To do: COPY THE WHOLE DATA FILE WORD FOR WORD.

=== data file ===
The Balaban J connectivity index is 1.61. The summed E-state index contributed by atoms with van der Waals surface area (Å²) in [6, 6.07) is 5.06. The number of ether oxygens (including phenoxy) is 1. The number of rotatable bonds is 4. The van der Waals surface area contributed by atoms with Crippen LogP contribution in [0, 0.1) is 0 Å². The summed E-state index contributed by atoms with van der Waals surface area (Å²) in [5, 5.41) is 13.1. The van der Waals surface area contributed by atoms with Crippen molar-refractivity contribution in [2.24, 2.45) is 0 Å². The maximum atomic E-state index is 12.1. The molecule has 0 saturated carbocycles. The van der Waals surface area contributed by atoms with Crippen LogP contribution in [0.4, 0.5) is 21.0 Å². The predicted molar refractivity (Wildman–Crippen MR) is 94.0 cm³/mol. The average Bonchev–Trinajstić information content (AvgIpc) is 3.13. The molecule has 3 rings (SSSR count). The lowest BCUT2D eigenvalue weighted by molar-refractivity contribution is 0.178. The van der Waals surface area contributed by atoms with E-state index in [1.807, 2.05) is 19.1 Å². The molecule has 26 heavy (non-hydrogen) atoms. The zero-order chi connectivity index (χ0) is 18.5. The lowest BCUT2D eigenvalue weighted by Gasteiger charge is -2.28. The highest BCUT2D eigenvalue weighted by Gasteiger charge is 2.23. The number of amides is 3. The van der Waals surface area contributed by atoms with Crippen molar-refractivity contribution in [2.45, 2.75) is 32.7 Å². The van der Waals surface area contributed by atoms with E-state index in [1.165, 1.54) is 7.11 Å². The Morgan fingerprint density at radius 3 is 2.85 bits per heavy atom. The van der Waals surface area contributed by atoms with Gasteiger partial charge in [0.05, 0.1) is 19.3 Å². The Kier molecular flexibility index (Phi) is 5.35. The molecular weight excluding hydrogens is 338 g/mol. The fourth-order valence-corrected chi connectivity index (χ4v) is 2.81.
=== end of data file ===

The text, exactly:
The Balaban J connectivity index is 1.61. The summed E-state index contributed by atoms with van der Waals surface area (Å²) in [6, 6.07) is 5.06. The number of ether oxygens (including phenoxy) is 1. The number of rotatable bonds is 4. The van der Waals surface area contributed by atoms with Crippen LogP contribution in [0, 0.1) is 0 Å². The summed E-state index contributed by atoms with van der Waals surface area (Å²) in [5, 5.41) is 13.1. The van der Waals surface area contributed by atoms with Crippen molar-refractivity contribution in [2.24, 2.45) is 0 Å². The maximum atomic E-state index is 12.1. The molecule has 0 saturated carbocycles. The van der Waals surface area contributed by atoms with Crippen LogP contribution in [0.4, 0.5) is 21.0 Å². The predicted molar refractivity (Wildman–Crippen MR) is 94.0 cm³/mol. The average Bonchev–Trinajstić information content (AvgIpc) is 3.13. The molecule has 3 rings (SSSR count). The lowest BCUT2D eigenvalue weighted by molar-refractivity contribution is 0.178. The van der Waals surface area contributed by atoms with E-state index in [1.807, 2.05) is 19.1 Å². The molecule has 26 heavy (non-hydrogen) atoms. The zero-order chi connectivity index (χ0) is 18.5. The lowest BCUT2D eigenvalue weighted by Gasteiger charge is -2.28. The highest BCUT2D eigenvalue weighted by Gasteiger charge is 2.23. The number of amides is 3. The van der Waals surface area contributed by atoms with Crippen molar-refractivity contribution in [2.45, 2.75) is 32.7 Å². The van der Waals surface area contributed by atoms with E-state index in [1.165, 1.54) is 7.11 Å². The Morgan fingerprint density at radius 3 is 2.85 bits per heavy atom. The van der Waals surface area contributed by atoms with Gasteiger partial charge in [0.05, 0.1) is 19.3 Å². The Kier molecular flexibility index (Phi) is 5.35. The molecular weight excluding hydrogens is 338 g/mol. The fourth-order valence-corrected chi connectivity index (χ4v) is 2.81.